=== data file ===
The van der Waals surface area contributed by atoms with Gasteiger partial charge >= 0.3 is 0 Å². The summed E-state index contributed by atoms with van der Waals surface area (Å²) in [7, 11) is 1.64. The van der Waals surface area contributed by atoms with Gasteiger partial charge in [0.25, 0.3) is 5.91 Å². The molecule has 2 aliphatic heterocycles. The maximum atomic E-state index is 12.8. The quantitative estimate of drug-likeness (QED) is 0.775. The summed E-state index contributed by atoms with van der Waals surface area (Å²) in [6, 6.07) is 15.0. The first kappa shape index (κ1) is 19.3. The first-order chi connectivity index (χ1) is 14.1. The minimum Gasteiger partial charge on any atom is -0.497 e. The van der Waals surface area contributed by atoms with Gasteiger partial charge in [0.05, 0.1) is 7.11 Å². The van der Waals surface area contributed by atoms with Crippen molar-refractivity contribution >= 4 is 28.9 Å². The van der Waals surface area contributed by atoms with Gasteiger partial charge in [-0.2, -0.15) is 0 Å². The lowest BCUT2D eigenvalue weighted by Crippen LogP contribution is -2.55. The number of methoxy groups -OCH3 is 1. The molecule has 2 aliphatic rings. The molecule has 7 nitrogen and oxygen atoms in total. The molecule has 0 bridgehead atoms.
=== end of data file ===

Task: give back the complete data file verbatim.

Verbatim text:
The van der Waals surface area contributed by atoms with Gasteiger partial charge >= 0.3 is 0 Å². The summed E-state index contributed by atoms with van der Waals surface area (Å²) in [7, 11) is 1.64. The van der Waals surface area contributed by atoms with Gasteiger partial charge in [0.25, 0.3) is 5.91 Å². The molecule has 2 aliphatic heterocycles. The maximum atomic E-state index is 12.8. The quantitative estimate of drug-likeness (QED) is 0.775. The summed E-state index contributed by atoms with van der Waals surface area (Å²) in [6, 6.07) is 15.0. The first kappa shape index (κ1) is 19.3. The first-order chi connectivity index (χ1) is 14.1. The minimum Gasteiger partial charge on any atom is -0.497 e. The van der Waals surface area contributed by atoms with Gasteiger partial charge in [0.05, 0.1) is 7.11 Å². The van der Waals surface area contributed by atoms with Crippen molar-refractivity contribution >= 4 is 28.9 Å². The van der Waals surface area contributed by atoms with Gasteiger partial charge in [-0.2, -0.15) is 0 Å². The lowest BCUT2D eigenvalue weighted by Crippen LogP contribution is -2.55. The number of methoxy groups -OCH3 is 1. The molecule has 2 aliphatic rings. The molecule has 7 nitrogen and oxygen atoms in total. The molecule has 0 bridgehead atoms.